• #3
    • July 24, 2018, at 11:06 AM PDT
    • 17 likes
  4. Hoyacon Member

    Only the NPR link seems to be working.

    • #4
    • July 24, 2018, at 11:13 AM PDT
    • 2 likes
  5. tommybdeepv Inactive

    Jamie Lockett (View Comment):

    Columbo (View Comment):

    https://www.merriam-webster.com/dictionary/temporary

    “Temporary” … patience is a virtue.

    “No government ever voluntarily reduces itself in size. Government programs, once launched, never disappear. Actually, a government bureau is the nearest thing to eternal life we’ll ever see on this earth!” – Ronald Wilson Reagan

    More to the point – we’re spending $12 billion dollars to insulate a politically connected industry from bad government policy. Not only is that something conservatives are usually against, its something this President specifically ran against (cronyism and The Swamp).

    His talk about draining The Swamp was only temporary – https://www.merriam-webster.com/dictionary/temporary

    • #5
    • July 24, 2018, at 11:13 AM PDT
    • 6 likes
  6. Jamie Lockett Inactive
    Jamie Lockett Post author

    Hoyacon (View Comment):

    Only the NPR link seems to be working.

    I’ll fix it after lunch. 

    • #6
    • July 24, 2018, at 11:17 AM PDT
    • Like
  7. Columbo Member

    Jamie Lockett (View Comment):

    Columbo (View Comment):

    https://www.merriam-webster.com/dictionary/temporary

    “Temporary” … patience is a virtue.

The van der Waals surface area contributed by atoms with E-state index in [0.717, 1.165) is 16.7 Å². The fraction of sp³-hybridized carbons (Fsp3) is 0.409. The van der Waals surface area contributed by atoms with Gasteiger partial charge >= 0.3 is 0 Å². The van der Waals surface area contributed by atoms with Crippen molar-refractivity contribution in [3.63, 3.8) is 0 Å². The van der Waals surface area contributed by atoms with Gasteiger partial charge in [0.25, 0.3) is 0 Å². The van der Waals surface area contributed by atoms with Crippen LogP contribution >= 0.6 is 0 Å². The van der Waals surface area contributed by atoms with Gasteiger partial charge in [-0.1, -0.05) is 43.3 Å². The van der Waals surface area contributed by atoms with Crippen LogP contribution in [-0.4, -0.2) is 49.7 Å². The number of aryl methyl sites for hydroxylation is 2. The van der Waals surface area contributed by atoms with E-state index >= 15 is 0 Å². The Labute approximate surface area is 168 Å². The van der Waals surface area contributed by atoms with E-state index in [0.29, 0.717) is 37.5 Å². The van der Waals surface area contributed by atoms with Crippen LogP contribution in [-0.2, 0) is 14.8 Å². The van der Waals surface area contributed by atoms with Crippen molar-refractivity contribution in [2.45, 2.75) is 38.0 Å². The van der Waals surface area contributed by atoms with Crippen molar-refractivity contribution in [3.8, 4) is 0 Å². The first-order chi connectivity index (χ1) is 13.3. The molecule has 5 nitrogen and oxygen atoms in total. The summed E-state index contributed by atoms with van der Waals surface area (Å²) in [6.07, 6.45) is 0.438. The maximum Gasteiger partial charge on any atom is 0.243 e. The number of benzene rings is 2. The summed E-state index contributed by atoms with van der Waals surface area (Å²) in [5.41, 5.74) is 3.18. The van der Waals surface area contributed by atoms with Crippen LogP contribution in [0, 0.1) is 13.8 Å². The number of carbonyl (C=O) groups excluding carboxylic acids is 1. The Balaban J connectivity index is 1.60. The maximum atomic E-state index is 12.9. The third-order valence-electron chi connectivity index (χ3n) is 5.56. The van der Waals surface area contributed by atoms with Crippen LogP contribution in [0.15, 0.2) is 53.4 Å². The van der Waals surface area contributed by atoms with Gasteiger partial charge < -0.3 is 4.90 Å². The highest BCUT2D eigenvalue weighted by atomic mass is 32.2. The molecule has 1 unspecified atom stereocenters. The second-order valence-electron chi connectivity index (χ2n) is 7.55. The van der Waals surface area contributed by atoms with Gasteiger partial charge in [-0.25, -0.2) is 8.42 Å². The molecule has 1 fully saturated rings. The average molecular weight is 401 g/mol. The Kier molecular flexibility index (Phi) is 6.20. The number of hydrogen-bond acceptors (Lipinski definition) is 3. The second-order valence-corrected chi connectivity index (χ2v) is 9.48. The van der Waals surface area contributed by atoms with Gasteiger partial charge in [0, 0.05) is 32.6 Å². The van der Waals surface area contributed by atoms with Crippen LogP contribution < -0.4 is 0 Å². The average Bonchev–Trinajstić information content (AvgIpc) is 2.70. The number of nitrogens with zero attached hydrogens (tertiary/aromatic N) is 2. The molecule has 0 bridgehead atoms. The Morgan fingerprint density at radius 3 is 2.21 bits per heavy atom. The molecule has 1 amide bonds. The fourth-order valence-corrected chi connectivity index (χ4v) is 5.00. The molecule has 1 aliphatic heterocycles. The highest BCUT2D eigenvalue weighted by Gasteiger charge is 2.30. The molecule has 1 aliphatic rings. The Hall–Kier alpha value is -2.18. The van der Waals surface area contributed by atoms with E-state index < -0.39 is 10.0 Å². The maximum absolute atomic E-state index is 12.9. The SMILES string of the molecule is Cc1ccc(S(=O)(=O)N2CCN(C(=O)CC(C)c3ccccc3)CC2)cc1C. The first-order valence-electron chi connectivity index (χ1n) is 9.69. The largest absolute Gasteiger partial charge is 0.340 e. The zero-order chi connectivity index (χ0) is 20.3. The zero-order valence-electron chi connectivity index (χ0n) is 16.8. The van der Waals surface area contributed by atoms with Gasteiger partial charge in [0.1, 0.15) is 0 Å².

“No government ever voluntarily reduces itself in size. Government programs, once launched, never disappear. Actually, a government bureau is the nearest thing to eternal life we’ll ever see on this earth!” – Ronald Wilson Reagan

    More to the point – we’re spending $12 billion dollars to insulate a politically connected industry from bad government policy. Not only is that something conservatives are usually against, its something this President specifically ran against (cronyism and The Swamp).

    I doubt that it will the only industry that is temporarily “protected” while China takes its time to come to its senses. And it ain’t crony capitalism, in my opinion. What is more American than its farmers? The fight is with China and others with asymmetrical tariffs. The President is on a mission to reset the playing field. I don’t doubt his chance for success, or temporary nature of the battle, like you do. Time will tell.

    Patience.

    • #7
    • July 24, 2018, at 11:19 AM PDT
    • 4 likes
  8. Misthiocracy secretly Member

    < sarcasm >

    How else are you gonna pay for a $15 minimum wage?

    </ sarcasm >

    • #8
    • July 24, 2018, at 11:31 AM PDT
    • 4 likes
  9. Spin Inactive

    Well, this will at least get CNN off his back for a day or two, right?